We are excited that Sayantani Dasgupta will join us as faculty in fiction for this year’s Fall Conference. Dasgupta will lead one of our Master Classes titled How to Move through a Story—Pacing in Fiction. A description of her course is listed at the end of this interview.
Born in Calcutta and raised in New Delhi, Sayantani Dasgupta received her MFA in Creative Writing from the University of Idaho. Her most recent book is the short story collection Women Who Misbehave. She is also the author of Fire Girl: Essays on India, America, & the In-Between—a Finalist for the Foreword Indies Awards for Creative Nonfiction—and the chapbook The House of Nails: Memories of a New Delhi Childhood. She serves as an Assistant Professor of Creative Writing at UNC Wilmington, and is a contributing editor for Assay: A Journal of Creative Nonfiction. Besides the US, Sayantani has also taught writing in India, Italy, and Mexico.
Communications Director Katherine O’Hara spoke with Dasgupta about literary advocacy, her excitement for Fall Conference, her appreciation for literary arts organizations like NCWN, and how she fosters time outside of writing.
Katherine O’Hara: In light of our current climate and with book bans across the country, what does it feel like to be a writer right now? What are writers’ responsibilities to the wider community?
Sayantani Dasgupta: Prior to coming to the US, if anyone had asked me this question, I wouldn’t have known how to answer. This is because the US is hailed as such a bastion of free speech. However, as the recent attack on Salman Rushdie proves, writers are just as vulnerable here as anywhere else. I don’t think any writer can take on the mantle of changing the world but I’ll extend the same reminder that’s offered by books such as Azar Nafisi’s Reading Lolita in Tehran, it’s a gift to be able to read, and to find your people even though on the surface at least you may not have anything in common.
KOH: What are you most excited about for the Fall Conference this year?
SD: That I will get to meet writers of varied backgrounds and interests yet they will have North Carolina in common. Having been a Carolinian for the last four years, two of which were spent on Zoom, I have a lot left to learn about the state and its people. That we will all get to be on Wrightsville Beach is an added bonus.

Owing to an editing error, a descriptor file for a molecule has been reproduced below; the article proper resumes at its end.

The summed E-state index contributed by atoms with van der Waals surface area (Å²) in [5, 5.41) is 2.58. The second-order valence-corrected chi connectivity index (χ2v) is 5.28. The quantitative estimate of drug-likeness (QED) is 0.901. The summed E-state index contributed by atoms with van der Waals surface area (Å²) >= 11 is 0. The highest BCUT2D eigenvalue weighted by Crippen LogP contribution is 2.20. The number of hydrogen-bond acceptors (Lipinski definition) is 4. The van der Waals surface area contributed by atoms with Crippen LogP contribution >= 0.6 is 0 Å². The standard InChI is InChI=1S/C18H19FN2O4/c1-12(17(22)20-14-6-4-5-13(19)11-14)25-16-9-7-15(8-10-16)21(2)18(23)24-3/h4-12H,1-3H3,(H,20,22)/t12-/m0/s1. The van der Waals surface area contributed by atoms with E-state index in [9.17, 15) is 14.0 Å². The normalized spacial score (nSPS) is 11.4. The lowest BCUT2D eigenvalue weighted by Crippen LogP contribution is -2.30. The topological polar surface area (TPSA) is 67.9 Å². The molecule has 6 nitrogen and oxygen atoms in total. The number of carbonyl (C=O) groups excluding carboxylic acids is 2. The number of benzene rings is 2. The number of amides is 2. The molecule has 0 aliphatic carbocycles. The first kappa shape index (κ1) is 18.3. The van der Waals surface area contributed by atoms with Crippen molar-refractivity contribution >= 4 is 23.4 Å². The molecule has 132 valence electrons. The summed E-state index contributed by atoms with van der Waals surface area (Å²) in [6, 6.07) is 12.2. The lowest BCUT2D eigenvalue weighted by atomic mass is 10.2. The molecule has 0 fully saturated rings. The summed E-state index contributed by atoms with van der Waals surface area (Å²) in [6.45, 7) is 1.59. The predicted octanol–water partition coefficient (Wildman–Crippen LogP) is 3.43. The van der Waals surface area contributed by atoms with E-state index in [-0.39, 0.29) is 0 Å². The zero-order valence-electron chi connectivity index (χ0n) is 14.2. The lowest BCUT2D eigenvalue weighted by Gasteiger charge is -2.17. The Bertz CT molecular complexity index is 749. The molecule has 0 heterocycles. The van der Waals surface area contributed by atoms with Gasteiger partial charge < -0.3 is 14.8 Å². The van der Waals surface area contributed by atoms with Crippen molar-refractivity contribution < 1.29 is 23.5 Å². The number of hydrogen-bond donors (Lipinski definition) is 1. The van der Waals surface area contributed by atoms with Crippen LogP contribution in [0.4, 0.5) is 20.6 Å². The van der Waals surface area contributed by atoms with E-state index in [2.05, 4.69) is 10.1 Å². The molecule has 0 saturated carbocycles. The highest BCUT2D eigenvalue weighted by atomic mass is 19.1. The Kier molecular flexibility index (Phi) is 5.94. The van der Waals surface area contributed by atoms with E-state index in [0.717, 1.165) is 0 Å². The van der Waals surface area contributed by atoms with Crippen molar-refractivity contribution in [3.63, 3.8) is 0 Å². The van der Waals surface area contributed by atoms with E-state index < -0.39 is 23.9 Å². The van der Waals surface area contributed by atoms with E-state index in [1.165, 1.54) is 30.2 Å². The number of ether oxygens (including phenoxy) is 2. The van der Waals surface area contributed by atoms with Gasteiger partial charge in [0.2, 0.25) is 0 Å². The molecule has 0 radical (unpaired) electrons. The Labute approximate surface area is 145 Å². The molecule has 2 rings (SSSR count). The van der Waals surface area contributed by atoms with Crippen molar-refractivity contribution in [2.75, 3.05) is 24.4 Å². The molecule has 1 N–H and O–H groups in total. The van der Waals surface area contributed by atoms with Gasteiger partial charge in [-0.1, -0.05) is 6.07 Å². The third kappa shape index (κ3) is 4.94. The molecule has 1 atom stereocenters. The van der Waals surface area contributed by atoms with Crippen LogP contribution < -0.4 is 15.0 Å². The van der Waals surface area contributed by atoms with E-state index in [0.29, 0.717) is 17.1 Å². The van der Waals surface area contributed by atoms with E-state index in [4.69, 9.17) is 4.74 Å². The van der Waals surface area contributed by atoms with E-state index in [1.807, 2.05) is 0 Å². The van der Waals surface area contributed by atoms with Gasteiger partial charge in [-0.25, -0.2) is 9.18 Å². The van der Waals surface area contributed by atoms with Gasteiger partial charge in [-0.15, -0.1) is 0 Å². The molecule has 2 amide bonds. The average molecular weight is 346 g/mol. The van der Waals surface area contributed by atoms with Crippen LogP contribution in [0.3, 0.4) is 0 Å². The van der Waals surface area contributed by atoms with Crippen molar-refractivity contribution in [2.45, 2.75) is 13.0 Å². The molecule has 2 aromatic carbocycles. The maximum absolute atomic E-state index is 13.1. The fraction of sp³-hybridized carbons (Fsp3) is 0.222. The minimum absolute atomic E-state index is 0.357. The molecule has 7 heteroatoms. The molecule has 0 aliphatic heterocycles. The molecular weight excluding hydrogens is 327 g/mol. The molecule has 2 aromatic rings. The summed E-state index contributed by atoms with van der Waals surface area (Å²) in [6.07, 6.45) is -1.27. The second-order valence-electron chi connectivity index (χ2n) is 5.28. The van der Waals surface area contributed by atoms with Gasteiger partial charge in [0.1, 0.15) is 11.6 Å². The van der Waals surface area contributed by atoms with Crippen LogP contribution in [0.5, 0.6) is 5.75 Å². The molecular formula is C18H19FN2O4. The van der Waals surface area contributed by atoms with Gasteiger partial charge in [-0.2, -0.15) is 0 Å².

KOH: For conference attendees visiting the Wilmington area for the first time, what favorite local spots would you recommend they visit?
SD: The Museum of the Bizarre. Lots of writing inspiration for sure.
KOH: What do you appreciate about literary arts organization programs like the North Carolina Writers’ Network?
SD: Here, in the US, I’ve seen a tendency to take organizations such as the NCWN for granted. However, they are a rarity in other parts of the world. That you could be a writer and reader of any level and you get to hangout in a picturesque locale for an entire weekend, immersing yourself in your areas of interests with likeminded folks, what a treat that is.
KOH: When you’re not writing, how do you like to spend the weekend? What are books or hobbies you’ve enjoyed lately?
SD: I draw, cook, watch crime shows in languages I don’t speak, and hang out with my husband.
How to Move through a Story—Pacing in Fiction: Fiction Master Class with Sayantani Dasgupta
In this fiction workshop, we will examine the nature and function of pacing in short stories. Pacing determines how swiftly (or slowly) a story develops. It establishes the inherent rhythm of a story. It tells the reader how long they need to stay in a particular moment before moving on to the next one. We will use a short story by Lesley Nneka Arimah, as well as your own submitted work, as our main texts. Arimah is the winner of several awards including the Commonwealth Short Story Prize for her debut collection of stories, What It Means When a Man Falls from the Sky. (The stories will be shared with you prior to the workshop so please read them before we meet.) We will pay close attention to how Arimah chooses what to include in a story, how long she stays in a given moment and with which character, and how these decisions push the stories to move in unexpected directions.
Please submit up to 1,500 sequential words from a single work, along with your current CV in a separate attachment, on the same day that you register for the conference. Submissions should be saved in an MS Word document, using double-spaced 12-point Times New Roman font, with numbered pages, and sent as an attachment to email@example.com. The Word document’s file name should include your own last name, and the title of the work and your name should appear on the submission itself. If accepted into the Master Class, your submitted work will be shared with other Master Class registrants.
Each registrant should be ready to handle the intensive instruction and atmosphere of the Master Class.
Learn more about Fall Conference 2022, including how to register for Dasgupta’s course and others, here.